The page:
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Section 1: What Really Happens During an Air Permitting Lean Event?
The Starter Kit describes a variety of Lean event methods including “kaizen” and “value stream mapping.” However, past experience has shown that state agencies often use a hybrid of two or more of these Lean methods for their air permitting events. Your Lean facilitator specializes in one or more Lean method or uses customized hybrid methods for their Lean events. For that reason, it will be important to work with your facilitator to identify the best method to suit your needs.
Lean air permitting events typically consist of 3-5 day event including a variety of team activities: training on Lean methods; mapping the current air permitting process; discussing inefficiencies in the current process; identifying improvements to address the inefficiencies; and mapping or defining a new, improved air permitting process. In addition, successful events require careful scoping and planning in advance, and concerted attention to post-event follow-up. The following table provides two example agendas for five day Lean events, which is the typical length of an agency’s first Lean event.
Example Five Day Lean Event Agendas
Creating maps of the current and improved air permitting processes is a key part of air permitting Lean events. The following photographs illustrate the outcome of the process mapping stages of the Indiana Department of Environmental Management’s (IDEM) Lean event focusing on the agency’s title V permit modification process.
Mapping is a group process that often necessitates a large room, as even the simplest air permitting processes can be lengthy when broken into individual steps. The draft version of the value stream map is often done on a whiteboard or on butcher paper tacked on a wall during the event, as shown in the photographs above. These large initial maps may not always be the most practical reference tools, so after the air permitting Lean event concludes agencies often develop electronic versions of their process maps. In some cases, however, it can be useful to keep a hand-prepared map up on the wall in a conference room or hallway to remind team members of the new process design and what the team accomplished. The following diagrams show Delaware Department of Natural Resources and Environmental Control’s (Delaware DNREC) electronic process maps that were developed after their air quality construction permitting Lean event concluded. Please note that the diagrams are not meant to be legible, rather they are mean to be illustrative of the air permitting process before and after a Lean event. More detailed versions of the maps can be found by following the links below.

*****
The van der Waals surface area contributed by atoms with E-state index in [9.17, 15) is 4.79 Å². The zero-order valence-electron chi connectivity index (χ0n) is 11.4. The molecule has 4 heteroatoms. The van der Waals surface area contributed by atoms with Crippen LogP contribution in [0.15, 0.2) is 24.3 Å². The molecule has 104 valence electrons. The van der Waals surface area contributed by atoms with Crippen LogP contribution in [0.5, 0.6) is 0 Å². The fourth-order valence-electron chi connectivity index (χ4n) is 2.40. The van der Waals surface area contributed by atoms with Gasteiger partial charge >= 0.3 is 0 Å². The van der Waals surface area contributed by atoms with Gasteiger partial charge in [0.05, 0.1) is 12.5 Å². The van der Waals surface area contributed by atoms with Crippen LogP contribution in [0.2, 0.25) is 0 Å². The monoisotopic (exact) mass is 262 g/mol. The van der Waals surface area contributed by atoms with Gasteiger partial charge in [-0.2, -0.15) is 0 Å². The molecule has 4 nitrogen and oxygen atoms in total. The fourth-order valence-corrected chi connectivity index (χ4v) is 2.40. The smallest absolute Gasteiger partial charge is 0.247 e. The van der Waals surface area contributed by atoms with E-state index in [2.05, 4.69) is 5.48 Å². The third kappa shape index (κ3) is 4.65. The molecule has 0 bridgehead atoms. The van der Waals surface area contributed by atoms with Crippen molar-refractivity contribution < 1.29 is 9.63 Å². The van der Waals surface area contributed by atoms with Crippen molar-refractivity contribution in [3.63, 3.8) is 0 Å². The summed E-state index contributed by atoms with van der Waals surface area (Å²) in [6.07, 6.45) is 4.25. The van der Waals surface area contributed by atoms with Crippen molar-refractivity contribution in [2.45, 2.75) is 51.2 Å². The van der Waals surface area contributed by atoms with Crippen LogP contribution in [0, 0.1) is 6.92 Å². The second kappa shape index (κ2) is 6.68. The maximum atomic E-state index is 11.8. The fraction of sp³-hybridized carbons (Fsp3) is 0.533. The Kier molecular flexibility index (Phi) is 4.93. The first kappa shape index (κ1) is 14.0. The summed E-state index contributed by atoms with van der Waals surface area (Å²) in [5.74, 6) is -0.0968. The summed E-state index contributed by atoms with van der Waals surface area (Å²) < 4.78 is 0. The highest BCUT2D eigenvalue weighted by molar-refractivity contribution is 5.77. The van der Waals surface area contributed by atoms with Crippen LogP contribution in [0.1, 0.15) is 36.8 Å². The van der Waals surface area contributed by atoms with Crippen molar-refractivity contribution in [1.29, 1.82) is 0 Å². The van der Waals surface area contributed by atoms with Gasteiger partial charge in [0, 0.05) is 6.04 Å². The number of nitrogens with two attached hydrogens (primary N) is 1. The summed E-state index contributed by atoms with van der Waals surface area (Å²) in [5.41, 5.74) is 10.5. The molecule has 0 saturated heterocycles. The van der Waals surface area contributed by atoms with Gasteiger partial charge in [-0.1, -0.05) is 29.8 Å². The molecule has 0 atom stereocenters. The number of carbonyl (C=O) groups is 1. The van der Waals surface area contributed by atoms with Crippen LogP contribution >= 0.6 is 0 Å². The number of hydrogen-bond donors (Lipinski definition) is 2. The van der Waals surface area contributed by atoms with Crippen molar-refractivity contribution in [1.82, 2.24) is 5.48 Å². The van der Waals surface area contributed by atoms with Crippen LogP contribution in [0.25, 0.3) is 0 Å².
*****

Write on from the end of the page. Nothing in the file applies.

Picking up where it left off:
Lean methods are based on the concept of continuous improvement, and most agencies hold follow-up events to their initial air permitting Lean event to encourage follow through and further improvements. Many agencies hold short follow-up events that occur at regular intervals (e.g., 30 and 60 days) to assess the efficiencies gained through use of the new air permitting process and to identify further enhancements to the process. These events tend to last one day or less. Additionally, some agencies hold longer follow-up events that focus on a specific aspect of the permitting process that was labeled inefficient during the initial event. For example, a 1-3 day follow-up event could focus on updating an air permit application form.